Table 1: Cytology/Histology correlation.

A plot indicating methylation percentages for each CpG position on the -axis and methylation percentage on the -axis for all involved samples is provided in Figure 1. The red solid lines representing the malignant cases are mostly concentrated on the upper part in contrast to the benign cases. This figure depicts as well that methylation is highly correlated in various positions; the correlation analysis via the Pearson correlation coefficient is presented in the supplement.

Figure 1: Methylation percentages for each methylation position for the studied samples.

In relation to the lesion severity as this is depicted by the cytological result (expressed in numeric form; see Supplement, CytologyNumeric variable) we performed regression analysis (see Figure 2) and this produced a linear relation between the mean methylation and the cytological outcome: . The line fit is almost perfect as . The positive slope (0.13) indicates that from one cytological category to the other the mean methylation percentage increases by 13%.

Figure 2: Fit plot for mean methylation in relation to the severity of the cytological diagnosis.

Subsequently we calculated the ROC curve for mean methylation, in order to evaluate the potential value of the mean methylation percentage as a predictor of the status of malignancy as this is defined by the histological golden standard. The ROC curve appears in Figure 3. A more detailed ROC analysis for all methylation positions appears in the Supplement.

Figure 3: ROC curves of the mean methylation in relation to the histological outcome using as categories benign and malignant.

As the mean methylation has the best performance, in terms of ROC curve analysis, the next step was to identify a threshold and separate the histologically benign from histologically malignant cases. About 50% (9 histologically benign and 22 malignant cases) were randomly selected and used to identify the optimum threshold. This was determined using a procedure already described in the bibliography [24]; specifically a broad range of thresholds was used starting from 20% and increasing up to 100% with an increment step of 1%; for each threshold value we calculated the percentage of the cases that were correctly classified (overall accuracy). As most suitable threshold, the threshold that maximized the overall accuracy on the training set was selected. The optimal threshold using this approach was 37%. Thus an algorithm was able to be produced: “if the mean methylation level is higher than 37% then the sample is considered as histologically malignant and otherwise as benign.”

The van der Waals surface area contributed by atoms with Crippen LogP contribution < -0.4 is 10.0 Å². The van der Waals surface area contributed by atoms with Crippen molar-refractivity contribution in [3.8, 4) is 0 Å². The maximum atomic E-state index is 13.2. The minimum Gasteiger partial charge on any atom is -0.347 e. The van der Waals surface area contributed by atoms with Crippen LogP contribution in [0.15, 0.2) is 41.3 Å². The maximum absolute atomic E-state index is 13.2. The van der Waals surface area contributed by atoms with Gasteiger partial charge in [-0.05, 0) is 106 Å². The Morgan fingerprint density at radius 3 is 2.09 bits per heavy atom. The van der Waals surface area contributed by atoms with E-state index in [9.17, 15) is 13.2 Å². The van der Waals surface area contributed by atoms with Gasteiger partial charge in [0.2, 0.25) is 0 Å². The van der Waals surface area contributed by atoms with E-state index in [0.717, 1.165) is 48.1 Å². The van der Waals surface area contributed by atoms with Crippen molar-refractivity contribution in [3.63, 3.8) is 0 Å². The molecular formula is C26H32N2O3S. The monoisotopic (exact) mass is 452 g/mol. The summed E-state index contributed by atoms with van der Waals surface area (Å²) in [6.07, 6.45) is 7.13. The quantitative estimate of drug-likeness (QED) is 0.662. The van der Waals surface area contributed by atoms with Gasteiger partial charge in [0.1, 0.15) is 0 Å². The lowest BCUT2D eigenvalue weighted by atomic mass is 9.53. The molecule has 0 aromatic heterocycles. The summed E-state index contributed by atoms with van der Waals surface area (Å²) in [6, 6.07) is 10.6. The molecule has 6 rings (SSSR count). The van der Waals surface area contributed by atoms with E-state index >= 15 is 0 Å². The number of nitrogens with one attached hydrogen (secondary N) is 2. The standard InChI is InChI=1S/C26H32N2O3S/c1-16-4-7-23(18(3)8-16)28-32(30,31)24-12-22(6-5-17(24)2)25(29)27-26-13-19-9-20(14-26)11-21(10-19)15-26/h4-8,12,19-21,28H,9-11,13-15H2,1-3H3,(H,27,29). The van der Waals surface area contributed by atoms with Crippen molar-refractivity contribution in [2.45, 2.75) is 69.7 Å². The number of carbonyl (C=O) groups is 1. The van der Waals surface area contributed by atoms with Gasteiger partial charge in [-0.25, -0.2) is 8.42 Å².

Using this threshold from the 9 benign cases of the training set, 8 were classified as benign while all malignant cases (22) were classified correctly; this results in an overall accuracy of 96.77%, sensitivity of 100.00%, and specificity of 88.89%. By applying the same threshold on the test set (9 histologically benign and 21 malignant cases) it was possible to classify correctly 8 out of the 9 benign cases and 20 out of the 21 malignant cases. Overall accuracy = 93.33%, sensitivity = 95.24%, and specificity = 88.89%. The comparison of the overall accuracy percentages via the -square test proved that the two values are not statistically different (, ) and thus the proposed method was stable on unknown data (despite the small sample number).

A figure depicting the overall accuracy for the training set, test set, and the complete data set for the various threshold values appears in the Supplement.

In this study all cytological cases were by design in agreement with the histological result (see Table 1); thus the overall accuracy of the cytological examination was by design 100%; however the comparison of the overall accuracy of the proposed method on the complete data set (overall accuracy = 95.08, sensitivity = 97.67, and specificity = 88.89%) via the -square test proved that there was no statistically significant difference (, ). Thus statistically the proposed mean methylation thresholding method may be considered equivalent to cytology.

4. Discussion